UCLA researchers in the Department of Medicine have developed small molecule ENPP1 inhibitors and monoclonal antibodies for treating myocardial infarction and ocular calcification.
Myocardial infarction (MI) is the irreversible death of heart muscle tissue due to prolonged lack of oxygen. A common cause of MI is atherosclerosis, or narrowing of a coronary artery due to the accumulation of fatty plaque. The buildup of plaque progresses slowly over time, and remains asymptomatic until an atheroma ulcerates, leading to immediate blood clotting and obstruction of blood flow. Treatment of MI using antiplatelet anticoagulant (i.e. aspirin) and/or P2Y12 inhibitors (i.e. clopidogrel) aims to unblock blood vessels, reduce the clot size, and prevent clot enlargement for future MIs.
Pseudoxanthoma elasticum (Groenblad syndrome) (PXE) is a hereditary disorder that causes mineralization and calcification in elastic fibers in the skin, eyes and blood vessels. It is an orphan disease that, in the eye, leads to retinal damage and blindness. PXE can occur in young and elderly individuals.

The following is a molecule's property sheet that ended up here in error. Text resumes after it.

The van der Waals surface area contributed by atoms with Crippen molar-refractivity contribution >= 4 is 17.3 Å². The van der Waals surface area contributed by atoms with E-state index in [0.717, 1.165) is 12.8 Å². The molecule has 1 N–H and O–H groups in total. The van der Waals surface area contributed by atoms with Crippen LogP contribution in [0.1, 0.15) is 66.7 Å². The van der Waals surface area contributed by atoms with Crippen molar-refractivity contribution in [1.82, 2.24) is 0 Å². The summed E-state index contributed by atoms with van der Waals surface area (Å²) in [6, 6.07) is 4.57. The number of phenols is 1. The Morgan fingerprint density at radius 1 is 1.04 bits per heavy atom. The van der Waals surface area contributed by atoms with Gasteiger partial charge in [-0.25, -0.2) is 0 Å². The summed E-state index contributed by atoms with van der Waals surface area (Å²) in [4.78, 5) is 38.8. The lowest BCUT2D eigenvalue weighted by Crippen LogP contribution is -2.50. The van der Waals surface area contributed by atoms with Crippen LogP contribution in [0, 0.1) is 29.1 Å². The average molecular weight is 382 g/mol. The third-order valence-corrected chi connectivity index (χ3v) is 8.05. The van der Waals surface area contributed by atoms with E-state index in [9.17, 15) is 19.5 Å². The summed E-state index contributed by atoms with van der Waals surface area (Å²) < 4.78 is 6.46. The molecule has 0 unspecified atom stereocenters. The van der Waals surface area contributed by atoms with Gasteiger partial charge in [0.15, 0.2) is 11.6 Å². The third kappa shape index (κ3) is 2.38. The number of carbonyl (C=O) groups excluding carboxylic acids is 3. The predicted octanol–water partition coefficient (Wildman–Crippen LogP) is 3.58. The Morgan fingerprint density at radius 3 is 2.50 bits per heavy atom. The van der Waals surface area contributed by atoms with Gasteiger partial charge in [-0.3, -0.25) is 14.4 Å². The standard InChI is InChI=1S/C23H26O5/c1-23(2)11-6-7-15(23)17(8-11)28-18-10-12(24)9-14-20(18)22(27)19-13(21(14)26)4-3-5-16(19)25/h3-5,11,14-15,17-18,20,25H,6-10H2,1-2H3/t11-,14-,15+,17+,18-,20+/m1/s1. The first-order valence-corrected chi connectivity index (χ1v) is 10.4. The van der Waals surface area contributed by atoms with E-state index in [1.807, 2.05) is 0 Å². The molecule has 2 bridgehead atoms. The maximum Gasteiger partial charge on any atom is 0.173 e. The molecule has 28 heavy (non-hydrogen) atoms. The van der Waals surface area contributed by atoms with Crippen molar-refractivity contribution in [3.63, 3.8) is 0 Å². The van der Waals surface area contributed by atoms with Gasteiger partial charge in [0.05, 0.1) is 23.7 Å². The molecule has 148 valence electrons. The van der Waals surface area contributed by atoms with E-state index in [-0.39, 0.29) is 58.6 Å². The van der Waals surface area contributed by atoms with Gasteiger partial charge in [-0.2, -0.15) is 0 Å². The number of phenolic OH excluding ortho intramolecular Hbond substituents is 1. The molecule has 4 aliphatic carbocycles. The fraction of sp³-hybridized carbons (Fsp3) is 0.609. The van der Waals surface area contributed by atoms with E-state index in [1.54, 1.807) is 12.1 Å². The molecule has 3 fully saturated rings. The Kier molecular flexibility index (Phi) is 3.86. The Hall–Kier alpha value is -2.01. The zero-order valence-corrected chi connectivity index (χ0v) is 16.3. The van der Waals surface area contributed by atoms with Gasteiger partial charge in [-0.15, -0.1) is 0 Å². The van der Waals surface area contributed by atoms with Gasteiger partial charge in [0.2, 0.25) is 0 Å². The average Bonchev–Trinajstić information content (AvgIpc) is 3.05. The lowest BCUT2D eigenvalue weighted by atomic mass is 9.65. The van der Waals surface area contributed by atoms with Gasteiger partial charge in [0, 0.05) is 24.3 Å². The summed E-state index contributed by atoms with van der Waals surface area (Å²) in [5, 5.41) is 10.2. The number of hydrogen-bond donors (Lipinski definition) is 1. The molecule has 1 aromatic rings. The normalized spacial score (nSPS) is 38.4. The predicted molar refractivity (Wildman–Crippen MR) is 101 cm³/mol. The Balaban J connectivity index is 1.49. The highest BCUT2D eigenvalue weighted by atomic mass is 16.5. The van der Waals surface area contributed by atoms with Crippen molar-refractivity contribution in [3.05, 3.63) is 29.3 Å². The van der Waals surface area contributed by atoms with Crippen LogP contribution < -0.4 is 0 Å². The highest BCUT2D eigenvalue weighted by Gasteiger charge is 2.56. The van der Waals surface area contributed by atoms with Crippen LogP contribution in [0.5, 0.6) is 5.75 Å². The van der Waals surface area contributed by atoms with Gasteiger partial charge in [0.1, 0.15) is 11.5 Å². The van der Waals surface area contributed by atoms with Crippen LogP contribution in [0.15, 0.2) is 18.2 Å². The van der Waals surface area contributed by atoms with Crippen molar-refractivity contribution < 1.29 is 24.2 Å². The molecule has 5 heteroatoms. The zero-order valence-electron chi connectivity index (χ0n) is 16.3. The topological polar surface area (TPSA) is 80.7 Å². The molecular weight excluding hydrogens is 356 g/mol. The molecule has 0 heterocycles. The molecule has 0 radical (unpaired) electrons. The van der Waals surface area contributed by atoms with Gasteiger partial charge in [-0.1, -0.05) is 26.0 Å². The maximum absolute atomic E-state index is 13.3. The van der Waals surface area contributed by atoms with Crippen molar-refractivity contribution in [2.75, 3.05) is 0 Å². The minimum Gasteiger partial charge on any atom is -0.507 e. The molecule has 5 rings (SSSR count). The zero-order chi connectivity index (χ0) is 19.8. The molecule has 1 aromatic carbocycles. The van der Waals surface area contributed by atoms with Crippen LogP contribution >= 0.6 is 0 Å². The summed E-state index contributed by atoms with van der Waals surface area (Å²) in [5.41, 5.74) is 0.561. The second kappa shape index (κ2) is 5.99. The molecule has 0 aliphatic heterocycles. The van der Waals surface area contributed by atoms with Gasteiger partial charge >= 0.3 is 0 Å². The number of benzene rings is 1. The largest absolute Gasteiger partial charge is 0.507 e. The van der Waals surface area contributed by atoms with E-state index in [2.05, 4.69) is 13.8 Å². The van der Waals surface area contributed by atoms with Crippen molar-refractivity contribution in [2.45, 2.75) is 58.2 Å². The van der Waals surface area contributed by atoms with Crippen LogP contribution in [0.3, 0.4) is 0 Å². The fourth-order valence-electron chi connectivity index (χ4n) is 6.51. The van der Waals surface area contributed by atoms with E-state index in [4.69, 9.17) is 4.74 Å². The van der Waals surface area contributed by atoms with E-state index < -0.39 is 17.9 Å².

Researchers at UCLA have observed that ectonucleotide pyrophosphatase/phosphodiesterase family member 1 (ENPP1)is highly expressed by cardiac fibroblasts in the myocardial injury site. During injury, ENPP1 is upregulated in these cardiac fibroblasts and leads to disrupted wound healing. The developed small molecule inhibitors and monoclonal antibodies antibody targeting the catalytic domain of ENPP1 prevent this disruption and present new therapeutic strategies for the preservation of cardiac function after MI.
In addition, the monoclonal antibodies can be used to screen for PXE. UCLA researchers have identified drugs in clinical use that are not known to inhibit ENPP1 or prevent ectopic calcification. These commercially used FDA approved prescription drugs and the can decrease ectopic calcification, coupled with the use of ENPP1 inhibitors, can prevent calcification and blindness.
The invention is currently at pre-clinical stage.
myocardial infarction, small molecule inhibitor, ENPP1, atherosclerosis